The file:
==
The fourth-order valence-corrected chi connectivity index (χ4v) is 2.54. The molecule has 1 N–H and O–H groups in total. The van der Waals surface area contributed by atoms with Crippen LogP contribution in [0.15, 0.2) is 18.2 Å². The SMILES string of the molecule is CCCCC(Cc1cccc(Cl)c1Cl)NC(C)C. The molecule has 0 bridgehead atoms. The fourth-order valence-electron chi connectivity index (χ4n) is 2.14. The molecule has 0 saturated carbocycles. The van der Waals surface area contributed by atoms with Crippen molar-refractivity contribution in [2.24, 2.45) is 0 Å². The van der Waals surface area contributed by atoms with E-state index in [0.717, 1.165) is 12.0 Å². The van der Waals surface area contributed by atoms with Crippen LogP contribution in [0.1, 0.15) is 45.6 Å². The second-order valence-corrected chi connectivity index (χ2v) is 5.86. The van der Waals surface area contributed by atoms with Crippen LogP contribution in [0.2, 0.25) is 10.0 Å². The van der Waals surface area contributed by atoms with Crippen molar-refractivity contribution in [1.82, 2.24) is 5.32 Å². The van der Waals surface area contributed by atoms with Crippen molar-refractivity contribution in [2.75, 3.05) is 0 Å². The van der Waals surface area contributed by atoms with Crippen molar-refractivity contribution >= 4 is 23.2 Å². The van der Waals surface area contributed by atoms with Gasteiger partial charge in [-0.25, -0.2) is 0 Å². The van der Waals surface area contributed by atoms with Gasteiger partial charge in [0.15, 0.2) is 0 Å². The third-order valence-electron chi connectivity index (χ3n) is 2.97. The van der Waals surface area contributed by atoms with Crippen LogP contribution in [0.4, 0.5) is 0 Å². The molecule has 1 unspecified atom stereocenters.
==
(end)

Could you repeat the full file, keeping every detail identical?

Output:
The fourth-order valence-corrected chi connectivity index (χ4v) is 2.54. The molecule has 1 N–H and O–H groups in total. The van der Waals surface area contributed by atoms with Crippen LogP contribution in [0.15, 0.2) is 18.2 Å². The SMILES string of the molecule is CCCCC(Cc1cccc(Cl)c1Cl)NC(C)C. The molecule has 0 bridgehead atoms. The fourth-order valence-electron chi connectivity index (χ4n) is 2.14. The molecule has 0 saturated carbocycles. The van der Waals surface area contributed by atoms with Crippen molar-refractivity contribution in [2.24, 2.45) is 0 Å². The van der Waals surface area contributed by atoms with E-state index in [0.717, 1.165) is 12.0 Å². The van der Waals surface area contributed by atoms with Crippen LogP contribution in [0.1, 0.15) is 45.6 Å². The second-order valence-corrected chi connectivity index (χ2v) is 5.86. The van der Waals surface area contributed by atoms with Crippen LogP contribution in [0.2, 0.25) is 10.0 Å². The van der Waals surface area contributed by atoms with Crippen molar-refractivity contribution in [1.82, 2.24) is 5.32 Å². The van der Waals surface area contributed by atoms with Crippen molar-refractivity contribution in [2.75, 3.05) is 0 Å². The van der Waals surface area contributed by atoms with Crippen molar-refractivity contribution >= 4 is 23.2 Å². The van der Waals surface area contributed by atoms with Gasteiger partial charge in [-0.25, -0.2) is 0 Å². The van der Waals surface area contributed by atoms with Gasteiger partial charge in [0.15, 0.2) is 0 Å². The third-order valence-electron chi connectivity index (χ3n) is 2.97. The van der Waals surface area contributed by atoms with Crippen LogP contribution in [0.4, 0.5) is 0 Å². The molecule has 1 unspecified atom stereocenters.